In any event, the lack of direct solar illumination will render the eclipsed Moon about as bright as the brightest stars in the sky and allows to make out faint, so-called “deep sky” objects that would otherwise be drowned out by moonlight. On this occasion (see diagram above), the Moon’s location at the border of the constellations Cancer and Gemini places it about 7 degrees below and to the right of the M44 open star cluster also known as the “Beehive”, creating another interesting photo opportunity. Further to the right lie Castor and Pollux, the brightest stars in Gemini.

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Article by Michael Burton, Director of the Armagh Observatory and Planetarium

Our view of the cosmos is biased by the vista that is apparent to our eyes.  This is what the view in what we call the optically visible portion of the spectrum. To the unaided eye it is a view of a universe full of stars, together with five planets, one Moon and of course the Sun. When augmented with a telescope, our eyes can then see a universe full of galaxies – giant cities of stars.

Yet this is not a representative view of the universe. It misses many types of astronomical objects. The electromagnetic spectrum stretches from low energy radio waves to extremely high energy gamma rays. Optical light takes up just a tiny portion of this spectrum, from blue light with a wavelength of 0.4 microns, to red light with a wavelength of 0.7 microns. A micron is a millionth of a metre, and to give that some perspective, the typical human hair is about 50 microns thick. So very small!

Schematic diagram showing the electromagnetic spectrum, from the radio bands to gamma rays. Credit: wikipedia.

Evolution has given us eyes responsive to optical light as this is the dominant portion of the electromagnetic spectrum emitted by our local star, the Sun. Our atmosphere, by good fortune, also happens to be transparent to optical radiation. So not only do the Sun’s rays reach us direct, so too does the light from the stars in the sky.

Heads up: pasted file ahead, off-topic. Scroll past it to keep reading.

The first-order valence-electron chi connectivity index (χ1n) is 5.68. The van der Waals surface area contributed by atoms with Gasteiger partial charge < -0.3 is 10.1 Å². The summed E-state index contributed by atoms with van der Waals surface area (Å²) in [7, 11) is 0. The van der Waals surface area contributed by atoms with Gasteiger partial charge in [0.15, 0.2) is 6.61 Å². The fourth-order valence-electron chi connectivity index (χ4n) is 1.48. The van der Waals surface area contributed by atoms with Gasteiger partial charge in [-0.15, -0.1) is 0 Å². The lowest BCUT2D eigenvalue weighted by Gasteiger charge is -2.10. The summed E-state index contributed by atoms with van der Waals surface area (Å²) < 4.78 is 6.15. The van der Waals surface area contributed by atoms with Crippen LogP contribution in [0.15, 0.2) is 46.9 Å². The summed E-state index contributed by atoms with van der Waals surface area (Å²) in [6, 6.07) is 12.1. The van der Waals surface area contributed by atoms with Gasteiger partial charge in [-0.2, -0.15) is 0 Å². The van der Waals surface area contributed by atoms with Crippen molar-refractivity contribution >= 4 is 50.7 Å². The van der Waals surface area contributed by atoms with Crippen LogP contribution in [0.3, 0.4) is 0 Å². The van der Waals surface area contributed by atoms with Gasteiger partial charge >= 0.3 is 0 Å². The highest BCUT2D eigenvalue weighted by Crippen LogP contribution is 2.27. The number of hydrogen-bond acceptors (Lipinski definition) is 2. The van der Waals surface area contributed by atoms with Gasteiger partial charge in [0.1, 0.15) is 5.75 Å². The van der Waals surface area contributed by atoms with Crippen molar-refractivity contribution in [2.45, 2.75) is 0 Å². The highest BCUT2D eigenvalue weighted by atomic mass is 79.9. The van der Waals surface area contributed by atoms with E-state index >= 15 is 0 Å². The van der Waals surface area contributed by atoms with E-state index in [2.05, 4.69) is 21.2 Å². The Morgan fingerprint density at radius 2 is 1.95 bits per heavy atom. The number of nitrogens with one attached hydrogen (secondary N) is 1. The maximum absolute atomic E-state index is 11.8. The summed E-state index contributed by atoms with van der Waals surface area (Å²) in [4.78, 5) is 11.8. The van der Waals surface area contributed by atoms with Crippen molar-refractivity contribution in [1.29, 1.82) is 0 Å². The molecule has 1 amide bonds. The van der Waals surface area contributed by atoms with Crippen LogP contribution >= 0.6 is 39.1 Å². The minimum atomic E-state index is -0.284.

If our eyes had evolved to be sensitive to infrared light, for instance, radiation of slightly longer wavelength to optical light, they would have been sensitive to the heat emitted by objects.  We would have been able to see in the “dark”.  However, we would also have been largely unaware of the spectacle of the starry sky. For the Earth’s atmosphere also emits strongly in the infrared, so drowning out the weaker infrared light that comes from the stars. It is interesting to speculate how civilisation might have evolved in such conditions, without the vista of the night sky that ultimately stirred the development of the scientific methodology that underpins our modern, technologically-based society.

The Milky Way seen in optical wavelengths (top) and radio wavelengths (bottom). The optical image shows stars that are relatively nearby to the Sun and obscuration by clouds of dust. The radio image show atomic hydrogen gas from right across the Galaxy. Credit: NASA.

There is another region of the spectrum where radiation can reach us directly from distant objects in the cosmos. That is in the radio wavebands. Radiation with wavelengths from about 1cm to 10m can pass largely unobstructed through the atmosphere and so be detected by telescopes on the ground. Radio astronomy is concerned with the measurement of such radiation and then using it to better understand the nature of celestial objects.

Karl Janksy with the antenna he built to discover the first cosmic source of radio waves in 1933. Image credit: National Radio Astronomy Observatory (NRAO).

We are used to receiving radio signals broadcast by TV and radio stations.  However it was a great surprise when, in 1933, Karl Jansky detected radio emission from space. Using a radio antenna that he built that is not unlike, in design, that now used for TV aerials, he was investigating the static interference in radio transmissions. In doing so he unexpectedly discovered a radio source of cosmic origin coming from the direction of the centre of our Galaxy.